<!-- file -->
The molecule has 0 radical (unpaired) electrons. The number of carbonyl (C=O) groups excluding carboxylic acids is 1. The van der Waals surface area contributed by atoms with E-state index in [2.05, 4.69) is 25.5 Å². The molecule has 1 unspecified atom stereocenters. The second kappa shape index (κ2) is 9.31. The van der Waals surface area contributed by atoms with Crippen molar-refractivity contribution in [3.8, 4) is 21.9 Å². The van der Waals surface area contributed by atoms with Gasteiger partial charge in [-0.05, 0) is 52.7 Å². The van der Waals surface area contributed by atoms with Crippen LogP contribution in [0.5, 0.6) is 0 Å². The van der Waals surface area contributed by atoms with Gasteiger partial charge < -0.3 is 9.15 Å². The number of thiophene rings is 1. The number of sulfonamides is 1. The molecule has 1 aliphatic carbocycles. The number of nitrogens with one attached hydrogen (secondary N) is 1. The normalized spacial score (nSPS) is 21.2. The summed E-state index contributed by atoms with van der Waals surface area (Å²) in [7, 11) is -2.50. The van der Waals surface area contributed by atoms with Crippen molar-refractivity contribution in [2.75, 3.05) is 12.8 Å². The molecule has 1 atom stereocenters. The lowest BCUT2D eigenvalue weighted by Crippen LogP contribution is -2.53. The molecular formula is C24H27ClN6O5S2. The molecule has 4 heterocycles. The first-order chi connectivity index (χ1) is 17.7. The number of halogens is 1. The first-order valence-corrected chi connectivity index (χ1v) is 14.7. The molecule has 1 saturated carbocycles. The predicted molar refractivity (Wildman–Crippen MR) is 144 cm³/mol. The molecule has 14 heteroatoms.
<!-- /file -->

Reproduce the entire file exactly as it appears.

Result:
The molecule has 0 radical (unpaired) electrons. The number of carbonyl (C=O) groups excluding carboxylic acids is 1. The van der Waals surface area contributed by atoms with E-state index in [2.05, 4.69) is 25.5 Å². The molecule has 1 unspecified atom stereocenters. The second kappa shape index (κ2) is 9.31. The van der Waals surface area contributed by atoms with Crippen molar-refractivity contribution in [3.8, 4) is 21.9 Å². The van der Waals surface area contributed by atoms with Gasteiger partial charge in [-0.05, 0) is 52.7 Å². The van der Waals surface area contributed by atoms with Crippen LogP contribution in [0.5, 0.6) is 0 Å². The van der Waals surface area contributed by atoms with Gasteiger partial charge < -0.3 is 9.15 Å². The number of thiophene rings is 1. The number of sulfonamides is 1. The molecule has 1 aliphatic carbocycles. The number of nitrogens with one attached hydrogen (secondary N) is 1. The normalized spacial score (nSPS) is 21.2. The summed E-state index contributed by atoms with van der Waals surface area (Å²) in [7, 11) is -2.50. The van der Waals surface area contributed by atoms with Crippen molar-refractivity contribution in [2.75, 3.05) is 12.8 Å². The molecule has 1 atom stereocenters. The lowest BCUT2D eigenvalue weighted by Crippen LogP contribution is -2.53. The molecular formula is C24H27ClN6O5S2. The molecule has 4 heterocycles. The first-order chi connectivity index (χ1) is 17.7. The number of halogens is 1. The first-order valence-corrected chi connectivity index (χ1v) is 14.7. The molecule has 1 saturated carbocycles. The predicted molar refractivity (Wildman–Crippen MR) is 144 cm³/mol. The molecule has 14 heteroatoms.